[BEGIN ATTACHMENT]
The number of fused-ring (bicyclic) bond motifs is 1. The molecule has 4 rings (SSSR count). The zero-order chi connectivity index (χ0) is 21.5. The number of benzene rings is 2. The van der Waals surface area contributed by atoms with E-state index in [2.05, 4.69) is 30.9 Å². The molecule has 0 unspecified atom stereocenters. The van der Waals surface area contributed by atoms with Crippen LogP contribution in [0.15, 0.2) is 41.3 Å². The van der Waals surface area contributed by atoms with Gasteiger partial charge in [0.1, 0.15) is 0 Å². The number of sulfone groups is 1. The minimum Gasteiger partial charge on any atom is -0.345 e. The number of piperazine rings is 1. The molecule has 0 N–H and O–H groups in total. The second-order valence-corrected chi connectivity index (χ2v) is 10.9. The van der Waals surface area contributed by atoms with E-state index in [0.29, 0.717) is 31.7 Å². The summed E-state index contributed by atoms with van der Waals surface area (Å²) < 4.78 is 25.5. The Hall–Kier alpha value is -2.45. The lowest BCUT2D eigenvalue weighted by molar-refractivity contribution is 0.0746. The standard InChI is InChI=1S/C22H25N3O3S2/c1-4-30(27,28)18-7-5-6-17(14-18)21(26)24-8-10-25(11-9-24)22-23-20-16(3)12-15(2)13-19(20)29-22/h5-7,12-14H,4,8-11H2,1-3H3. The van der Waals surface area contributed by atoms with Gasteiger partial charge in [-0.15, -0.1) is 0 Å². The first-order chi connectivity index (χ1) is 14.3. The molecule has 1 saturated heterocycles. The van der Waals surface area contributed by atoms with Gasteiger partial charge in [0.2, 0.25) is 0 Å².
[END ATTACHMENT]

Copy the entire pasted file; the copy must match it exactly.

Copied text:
The number of fused-ring (bicyclic) bond motifs is 1. The molecule has 4 rings (SSSR count). The zero-order chi connectivity index (χ0) is 21.5. The number of benzene rings is 2. The van der Waals surface area contributed by atoms with E-state index in [2.05, 4.69) is 30.9 Å². The molecule has 0 unspecified atom stereocenters. The van der Waals surface area contributed by atoms with Crippen LogP contribution in [0.15, 0.2) is 41.3 Å². The van der Waals surface area contributed by atoms with Gasteiger partial charge in [0.1, 0.15) is 0 Å². The number of sulfone groups is 1. The minimum Gasteiger partial charge on any atom is -0.345 e. The number of piperazine rings is 1. The molecule has 0 N–H and O–H groups in total. The second-order valence-corrected chi connectivity index (χ2v) is 10.9. The van der Waals surface area contributed by atoms with E-state index in [0.29, 0.717) is 31.7 Å². The summed E-state index contributed by atoms with van der Waals surface area (Å²) < 4.78 is 25.5. The Hall–Kier alpha value is -2.45. The lowest BCUT2D eigenvalue weighted by molar-refractivity contribution is 0.0746. The standard InChI is InChI=1S/C22H25N3O3S2/c1-4-30(27,28)18-7-5-6-17(14-18)21(26)24-8-10-25(11-9-24)22-23-20-16(3)12-15(2)13-19(20)29-22/h5-7,12-14H,4,8-11H2,1-3H3. The van der Waals surface area contributed by atoms with Gasteiger partial charge in [-0.15, -0.1) is 0 Å². The first-order chi connectivity index (χ1) is 14.3. The molecule has 1 saturated heterocycles. The van der Waals surface area contributed by atoms with Gasteiger partial charge in [0.2, 0.25) is 0 Å².